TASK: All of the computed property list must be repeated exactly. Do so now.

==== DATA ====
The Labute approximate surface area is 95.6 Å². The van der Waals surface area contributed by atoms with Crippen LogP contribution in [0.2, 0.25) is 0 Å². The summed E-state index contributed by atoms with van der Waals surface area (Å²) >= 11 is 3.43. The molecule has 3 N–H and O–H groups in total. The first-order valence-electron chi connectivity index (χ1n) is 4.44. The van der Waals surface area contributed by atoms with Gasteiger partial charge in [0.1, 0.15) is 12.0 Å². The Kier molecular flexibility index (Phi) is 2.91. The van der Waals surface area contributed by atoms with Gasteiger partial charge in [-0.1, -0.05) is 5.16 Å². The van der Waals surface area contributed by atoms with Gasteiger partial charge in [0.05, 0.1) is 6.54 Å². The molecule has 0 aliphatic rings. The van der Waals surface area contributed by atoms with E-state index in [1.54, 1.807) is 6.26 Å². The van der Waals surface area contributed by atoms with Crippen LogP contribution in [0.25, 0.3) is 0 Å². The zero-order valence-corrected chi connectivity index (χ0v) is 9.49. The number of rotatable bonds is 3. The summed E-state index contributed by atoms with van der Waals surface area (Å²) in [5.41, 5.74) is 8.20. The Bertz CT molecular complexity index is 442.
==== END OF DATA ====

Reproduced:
The Labute approximate surface area is 95.6 Å². The van der Waals surface area contributed by atoms with Crippen LogP contribution in [0.2, 0.25) is 0 Å². The summed E-state index contributed by atoms with van der Waals surface area (Å²) >= 11 is 3.43. The molecule has 3 N–H and O–H groups in total. The first-order valence-electron chi connectivity index (χ1n) is 4.44. The van der Waals surface area contributed by atoms with Gasteiger partial charge in [0.1, 0.15) is 12.0 Å². The Kier molecular flexibility index (Phi) is 2.91. The van der Waals surface area contributed by atoms with Gasteiger partial charge in [-0.1, -0.05) is 5.16 Å². The van der Waals surface area contributed by atoms with Gasteiger partial charge in [0.05, 0.1) is 6.54 Å². The molecule has 0 aliphatic rings. The van der Waals surface area contributed by atoms with E-state index in [1.54, 1.807) is 6.26 Å². The van der Waals surface area contributed by atoms with Crippen LogP contribution in [0.25, 0.3) is 0 Å². The zero-order valence-corrected chi connectivity index (χ0v) is 9.49. The number of rotatable bonds is 3. The summed E-state index contributed by atoms with van der Waals surface area (Å²) in [5.41, 5.74) is 8.20. The Bertz CT molecular complexity index is 442.